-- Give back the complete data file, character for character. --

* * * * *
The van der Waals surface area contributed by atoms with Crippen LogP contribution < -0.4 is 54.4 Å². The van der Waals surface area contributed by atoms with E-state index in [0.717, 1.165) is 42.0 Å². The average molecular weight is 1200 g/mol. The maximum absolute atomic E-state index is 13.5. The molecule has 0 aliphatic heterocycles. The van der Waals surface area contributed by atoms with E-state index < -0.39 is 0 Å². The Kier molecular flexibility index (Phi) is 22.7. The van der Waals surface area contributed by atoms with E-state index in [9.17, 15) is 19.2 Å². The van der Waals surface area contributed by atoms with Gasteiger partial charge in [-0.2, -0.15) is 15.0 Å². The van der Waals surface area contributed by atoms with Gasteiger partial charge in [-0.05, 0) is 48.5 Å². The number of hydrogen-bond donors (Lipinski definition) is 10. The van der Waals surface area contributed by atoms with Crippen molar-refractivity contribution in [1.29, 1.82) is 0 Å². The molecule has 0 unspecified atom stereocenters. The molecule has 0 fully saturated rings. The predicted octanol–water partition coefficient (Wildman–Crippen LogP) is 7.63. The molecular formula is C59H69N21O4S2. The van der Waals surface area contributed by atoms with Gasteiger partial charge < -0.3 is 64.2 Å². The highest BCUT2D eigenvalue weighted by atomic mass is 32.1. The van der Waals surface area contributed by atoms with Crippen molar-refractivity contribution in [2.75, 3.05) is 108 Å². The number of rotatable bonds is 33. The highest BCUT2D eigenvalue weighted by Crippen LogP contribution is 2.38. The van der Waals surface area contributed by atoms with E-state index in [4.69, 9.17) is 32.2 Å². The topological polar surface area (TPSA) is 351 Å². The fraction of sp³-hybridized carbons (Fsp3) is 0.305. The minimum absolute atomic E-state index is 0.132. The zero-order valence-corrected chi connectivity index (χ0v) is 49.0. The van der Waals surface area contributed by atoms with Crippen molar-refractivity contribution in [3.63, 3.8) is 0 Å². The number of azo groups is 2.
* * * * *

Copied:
The van der Waals surface area contributed by atoms with Crippen LogP contribution < -0.4 is 54.4 Å². The van der Waals surface area contributed by atoms with E-state index in [0.717, 1.165) is 42.0 Å². The average molecular weight is 1200 g/mol. The maximum absolute atomic E-state index is 13.5. The molecule has 0 aliphatic heterocycles. The van der Waals surface area contributed by atoms with E-state index < -0.39 is 0 Å². The Kier molecular flexibility index (Phi) is 22.7. The van der Waals surface area contributed by atoms with E-state index in [9.17, 15) is 19.2 Å². The van der Waals surface area contributed by atoms with Gasteiger partial charge in [-0.2, -0.15) is 15.0 Å². The van der Waals surface area contributed by atoms with Gasteiger partial charge in [-0.05, 0) is 48.5 Å². The number of hydrogen-bond donors (Lipinski definition) is 10. The van der Waals surface area contributed by atoms with Crippen molar-refractivity contribution in [1.29, 1.82) is 0 Å². The molecule has 0 unspecified atom stereocenters. The molecule has 0 fully saturated rings. The predicted octanol–water partition coefficient (Wildman–Crippen LogP) is 7.63. The molecular formula is C59H69N21O4S2. The van der Waals surface area contributed by atoms with Gasteiger partial charge < -0.3 is 64.2 Å². The highest BCUT2D eigenvalue weighted by atomic mass is 32.1. The van der Waals surface area contributed by atoms with Crippen molar-refractivity contribution in [2.75, 3.05) is 108 Å². The number of rotatable bonds is 33. The highest BCUT2D eigenvalue weighted by Crippen LogP contribution is 2.38. The van der Waals surface area contributed by atoms with E-state index in [4.69, 9.17) is 32.2 Å². The topological polar surface area (TPSA) is 351 Å². The fraction of sp³-hybridized carbons (Fsp3) is 0.305. The minimum absolute atomic E-state index is 0.132. The zero-order valence-corrected chi connectivity index (χ0v) is 49.0. The van der Waals surface area contributed by atoms with Crippen molar-refractivity contribution in [3.63, 3.8) is 0 Å². The number of azo groups is 2.